3SB holds annual Turkey Bowl
December 1, 2010
<b>JOINT BASE BALAD, Iraq</b> It wasn't quite the Super Bowl, but for the officers and noncommissioned officers with the 3rd Sustainment Brigade, 103rd Sustainment Command (Expeditionary), the Turkey Bowl on Nov. 20 was the biggest game of the year.
The officers, known as the "Enforcers," would try to claim the title of Turkey Bowl champions from the NCOs at Joint Base Balad's Killeen Field. They came out of the gate swinging, quickly scoring the first touchdown of the game.
However, the NCOs, known as the "Backbone," refused to give the Enforcers an easy win. In an epic battle, the Backbone defended their title, winning 24-12 and earning bragging rights as two-time Turkey Bowl champs. Despite the score, both teams gave a physical show of strength and speed throughout the game.
"It was an awesome game," said team coordinator and Enforcers quarterback Capt. Lonnie Williams, the assistant operations officer with the 3rd Special Troops Battalion, 3rd Sust. Bde., and a Charleston, S.C., native. "Everyone put in maximum effort all the way until the last buzzer." He added that many of the officers were older than the NCOs, so he felt his team was taken lightly.
"We had some underrated players who showed up and played really, really well," Capt. Williams said. "There was no one player; it was a collective effort, and we did better than many expected."
Master Sergeant Paul Lloyd, the Backbone wide receiver and support operations transportation noncommissioned officer-in-charge with the 3rd Sust. Bde., admitted that the Enforcers were taken lightly at first.
"They surprised us and went straight down the field," he said. "We really didn't have an answer for them for the first three offensive possessions when they had the ball."
The Turkey Bowl is a flag football competition that began in 2009 with the 3rd Sust. Bde., back at Fort Stewart, Ga., and is traditionally played the week of Thanksgiving. Each team is allowed up to 15 players, all of whom must be assigned or attached to the brigade headquarters or its special troops battalion. Additionally, each team must have a female player on the field at all times.
Master Sergeant Lloyd, an Orlando, Fla., native, who participated in last year's event as well, said he felt this year's Turkey Bowl was more competitive. "Both teams actually took more time out and practiced more," he said. "There was much more structure on both sides of the ball. There was actually strategy built into this year's game."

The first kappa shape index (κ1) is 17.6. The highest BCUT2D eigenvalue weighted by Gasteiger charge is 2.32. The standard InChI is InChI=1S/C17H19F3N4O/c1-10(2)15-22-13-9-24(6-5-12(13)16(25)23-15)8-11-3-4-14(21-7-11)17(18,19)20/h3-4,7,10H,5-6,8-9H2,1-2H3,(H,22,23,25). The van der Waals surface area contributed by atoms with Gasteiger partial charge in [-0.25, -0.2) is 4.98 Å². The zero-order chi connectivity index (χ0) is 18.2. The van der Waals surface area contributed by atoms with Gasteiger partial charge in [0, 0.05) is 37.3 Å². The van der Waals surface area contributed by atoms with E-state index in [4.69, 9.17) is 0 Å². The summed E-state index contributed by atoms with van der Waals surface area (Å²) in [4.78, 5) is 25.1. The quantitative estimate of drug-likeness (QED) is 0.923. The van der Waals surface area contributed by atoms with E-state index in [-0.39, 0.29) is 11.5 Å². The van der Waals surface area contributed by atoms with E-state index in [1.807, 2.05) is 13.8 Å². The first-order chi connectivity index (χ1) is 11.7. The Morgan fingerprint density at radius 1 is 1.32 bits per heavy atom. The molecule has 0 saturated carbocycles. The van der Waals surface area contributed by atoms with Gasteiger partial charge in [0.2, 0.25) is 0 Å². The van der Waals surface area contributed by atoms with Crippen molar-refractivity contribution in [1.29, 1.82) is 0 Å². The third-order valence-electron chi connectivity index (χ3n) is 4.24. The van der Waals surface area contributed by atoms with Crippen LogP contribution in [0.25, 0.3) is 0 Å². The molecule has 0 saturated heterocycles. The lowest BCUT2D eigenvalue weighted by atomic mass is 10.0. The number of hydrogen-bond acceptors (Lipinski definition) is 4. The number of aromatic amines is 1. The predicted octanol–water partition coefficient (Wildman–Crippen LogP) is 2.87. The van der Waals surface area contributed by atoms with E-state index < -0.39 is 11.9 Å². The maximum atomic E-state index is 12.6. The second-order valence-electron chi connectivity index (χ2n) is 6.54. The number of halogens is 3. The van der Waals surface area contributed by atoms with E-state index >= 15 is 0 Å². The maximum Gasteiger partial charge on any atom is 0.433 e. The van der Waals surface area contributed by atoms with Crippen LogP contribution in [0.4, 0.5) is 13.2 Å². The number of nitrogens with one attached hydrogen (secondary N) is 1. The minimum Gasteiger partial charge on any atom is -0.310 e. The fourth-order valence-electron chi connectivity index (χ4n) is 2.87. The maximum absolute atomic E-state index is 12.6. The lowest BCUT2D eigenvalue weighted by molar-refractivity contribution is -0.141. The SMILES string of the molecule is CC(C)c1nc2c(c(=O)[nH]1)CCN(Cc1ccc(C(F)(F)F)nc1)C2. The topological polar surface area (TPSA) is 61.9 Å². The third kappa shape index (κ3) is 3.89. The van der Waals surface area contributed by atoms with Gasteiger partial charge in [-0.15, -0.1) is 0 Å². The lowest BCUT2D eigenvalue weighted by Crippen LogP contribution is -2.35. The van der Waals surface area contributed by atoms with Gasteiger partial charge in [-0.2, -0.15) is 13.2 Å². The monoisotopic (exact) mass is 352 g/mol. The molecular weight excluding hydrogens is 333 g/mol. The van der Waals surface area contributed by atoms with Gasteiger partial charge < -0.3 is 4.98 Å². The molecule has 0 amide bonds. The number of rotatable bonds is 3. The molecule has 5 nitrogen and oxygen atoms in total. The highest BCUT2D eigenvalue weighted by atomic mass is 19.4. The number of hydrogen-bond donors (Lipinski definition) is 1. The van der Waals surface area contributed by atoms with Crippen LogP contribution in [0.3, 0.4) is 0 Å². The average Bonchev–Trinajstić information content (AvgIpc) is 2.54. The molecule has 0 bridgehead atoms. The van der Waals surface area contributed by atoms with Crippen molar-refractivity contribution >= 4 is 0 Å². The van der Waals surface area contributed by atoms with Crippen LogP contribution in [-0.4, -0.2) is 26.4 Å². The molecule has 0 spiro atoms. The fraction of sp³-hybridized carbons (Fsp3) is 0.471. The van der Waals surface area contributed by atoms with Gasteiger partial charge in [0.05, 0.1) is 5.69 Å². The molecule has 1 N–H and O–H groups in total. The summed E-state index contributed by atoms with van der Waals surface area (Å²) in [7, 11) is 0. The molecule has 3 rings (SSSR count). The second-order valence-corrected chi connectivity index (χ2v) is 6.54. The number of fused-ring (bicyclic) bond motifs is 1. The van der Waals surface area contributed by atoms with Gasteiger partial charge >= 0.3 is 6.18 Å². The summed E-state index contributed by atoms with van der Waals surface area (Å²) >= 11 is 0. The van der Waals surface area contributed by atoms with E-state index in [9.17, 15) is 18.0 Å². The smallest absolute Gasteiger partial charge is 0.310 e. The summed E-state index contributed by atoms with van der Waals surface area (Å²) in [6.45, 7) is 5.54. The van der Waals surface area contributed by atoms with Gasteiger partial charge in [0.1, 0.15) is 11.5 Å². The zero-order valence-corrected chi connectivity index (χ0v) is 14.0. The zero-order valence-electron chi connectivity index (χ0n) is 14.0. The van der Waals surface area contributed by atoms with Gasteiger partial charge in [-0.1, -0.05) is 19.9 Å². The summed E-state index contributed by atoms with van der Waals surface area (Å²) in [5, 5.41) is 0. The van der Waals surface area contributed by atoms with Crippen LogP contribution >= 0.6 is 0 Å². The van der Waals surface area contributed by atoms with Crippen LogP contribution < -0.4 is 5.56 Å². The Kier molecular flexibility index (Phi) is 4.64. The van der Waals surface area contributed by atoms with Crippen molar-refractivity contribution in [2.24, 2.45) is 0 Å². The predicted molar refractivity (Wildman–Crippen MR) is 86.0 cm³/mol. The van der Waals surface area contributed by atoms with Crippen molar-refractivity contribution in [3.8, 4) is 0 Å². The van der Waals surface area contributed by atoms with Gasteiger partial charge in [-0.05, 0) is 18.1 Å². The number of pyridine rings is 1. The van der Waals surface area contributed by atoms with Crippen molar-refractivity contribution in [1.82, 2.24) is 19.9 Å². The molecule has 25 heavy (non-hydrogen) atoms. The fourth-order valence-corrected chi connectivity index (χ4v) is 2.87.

Sergeant First Class Jennifer Atherton, the 3rd Sust. Bde. Force Protection NCO and a native of The Villages, Fla, said she had "a lot of fun."
"I've always enjoyed football in any form because of the way I was brought up," she said. "Being the NCOs against the officers just adds a little more of a spin to things."
For many, the competitiveness and fun were just the goals the Turkey Bowl was meant to have. Captain Williams and Master Sgt. Lloyd agreed that, although the Enforcers and Backbone were enemies on the field, the game actually brought everyone closer.
"I think things like this are important because they build esprit de corps and camaraderie throughout the unit," said Master Sgt. Lloyd. "It helps us to understand that in spite of the mission, there's always a chance for us to sit back, let our hair down, have some fun and relax. Athletics has always been a part of our society, and it helps to give us a little character."
Captain Williams agreed, adding that the event promoted cohesion among all participants. "I had some officer's say after the game that they wished they were out there," he said. "This is something that should be continued year after year. There was a little bragging after the game and at the barbecue after, but we were back on mission; it didn't separate us."
That time may come sooner than later. Some of the officers have already issued a challenge to the NCOs to compete in a Christmas Bowl.
"I've heard the rumors," said Master Sgt. Lloyd. "If they're up to the challenge, I don't think we'll have a problem."